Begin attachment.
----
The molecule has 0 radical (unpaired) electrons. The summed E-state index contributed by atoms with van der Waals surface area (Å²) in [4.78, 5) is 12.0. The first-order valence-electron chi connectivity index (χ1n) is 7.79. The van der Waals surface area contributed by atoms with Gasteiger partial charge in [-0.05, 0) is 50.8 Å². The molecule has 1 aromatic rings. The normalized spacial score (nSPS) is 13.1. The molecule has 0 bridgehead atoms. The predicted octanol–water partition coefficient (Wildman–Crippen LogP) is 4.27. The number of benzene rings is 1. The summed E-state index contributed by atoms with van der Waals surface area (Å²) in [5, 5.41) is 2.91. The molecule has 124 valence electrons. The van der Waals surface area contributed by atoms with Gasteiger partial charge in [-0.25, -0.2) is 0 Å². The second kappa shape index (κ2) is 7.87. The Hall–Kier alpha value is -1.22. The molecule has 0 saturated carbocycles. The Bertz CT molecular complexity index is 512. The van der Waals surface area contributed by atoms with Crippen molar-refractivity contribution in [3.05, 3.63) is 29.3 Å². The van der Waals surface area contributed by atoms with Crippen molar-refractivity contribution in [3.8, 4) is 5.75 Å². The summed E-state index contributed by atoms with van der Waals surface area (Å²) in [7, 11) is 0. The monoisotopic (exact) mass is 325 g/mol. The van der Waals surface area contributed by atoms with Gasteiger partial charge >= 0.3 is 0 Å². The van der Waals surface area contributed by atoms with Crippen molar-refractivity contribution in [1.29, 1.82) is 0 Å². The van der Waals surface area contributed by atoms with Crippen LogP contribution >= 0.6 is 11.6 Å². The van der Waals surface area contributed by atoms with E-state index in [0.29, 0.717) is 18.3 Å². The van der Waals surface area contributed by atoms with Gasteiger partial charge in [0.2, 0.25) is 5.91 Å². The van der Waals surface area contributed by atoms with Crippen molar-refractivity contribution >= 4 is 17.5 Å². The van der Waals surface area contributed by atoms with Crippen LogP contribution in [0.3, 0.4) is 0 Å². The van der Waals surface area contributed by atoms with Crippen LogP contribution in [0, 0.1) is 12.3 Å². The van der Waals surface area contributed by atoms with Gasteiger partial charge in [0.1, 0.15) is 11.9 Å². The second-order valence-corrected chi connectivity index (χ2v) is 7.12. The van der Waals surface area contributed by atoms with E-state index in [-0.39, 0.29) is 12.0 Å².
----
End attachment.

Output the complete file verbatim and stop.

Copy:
The molecule has 0 radical (unpaired) electrons. The summed E-state index contributed by atoms with van der Waals surface area (Å²) in [4.78, 5) is 12.0. The first-order valence-electron chi connectivity index (χ1n) is 7.79. The van der Waals surface area contributed by atoms with Gasteiger partial charge in [-0.05, 0) is 50.8 Å². The molecule has 1 aromatic rings. The normalized spacial score (nSPS) is 13.1. The molecule has 0 bridgehead atoms. The predicted octanol–water partition coefficient (Wildman–Crippen LogP) is 4.27. The number of benzene rings is 1. The summed E-state index contributed by atoms with van der Waals surface area (Å²) in [5, 5.41) is 2.91. The molecule has 124 valence electrons. The van der Waals surface area contributed by atoms with Gasteiger partial charge in [-0.25, -0.2) is 0 Å². The second kappa shape index (κ2) is 7.87. The Hall–Kier alpha value is -1.22. The molecule has 0 saturated carbocycles. The Bertz CT molecular complexity index is 512. The van der Waals surface area contributed by atoms with Crippen molar-refractivity contribution in [3.05, 3.63) is 29.3 Å². The van der Waals surface area contributed by atoms with Crippen molar-refractivity contribution in [3.8, 4) is 5.75 Å². The summed E-state index contributed by atoms with van der Waals surface area (Å²) in [7, 11) is 0. The monoisotopic (exact) mass is 325 g/mol. The van der Waals surface area contributed by atoms with Gasteiger partial charge >= 0.3 is 0 Å². The van der Waals surface area contributed by atoms with Crippen molar-refractivity contribution in [1.29, 1.82) is 0 Å². The van der Waals surface area contributed by atoms with Crippen LogP contribution >= 0.6 is 11.6 Å². The van der Waals surface area contributed by atoms with E-state index in [0.29, 0.717) is 18.3 Å². The van der Waals surface area contributed by atoms with Gasteiger partial charge in [0.2, 0.25) is 5.91 Å². The van der Waals surface area contributed by atoms with Crippen molar-refractivity contribution >= 4 is 17.5 Å². The van der Waals surface area contributed by atoms with Crippen LogP contribution in [0.3, 0.4) is 0 Å². The van der Waals surface area contributed by atoms with Crippen LogP contribution in [0, 0.1) is 12.3 Å². The van der Waals surface area contributed by atoms with Gasteiger partial charge in [0.1, 0.15) is 11.9 Å². The second-order valence-corrected chi connectivity index (χ2v) is 7.12. The van der Waals surface area contributed by atoms with E-state index in [-0.39, 0.29) is 12.0 Å².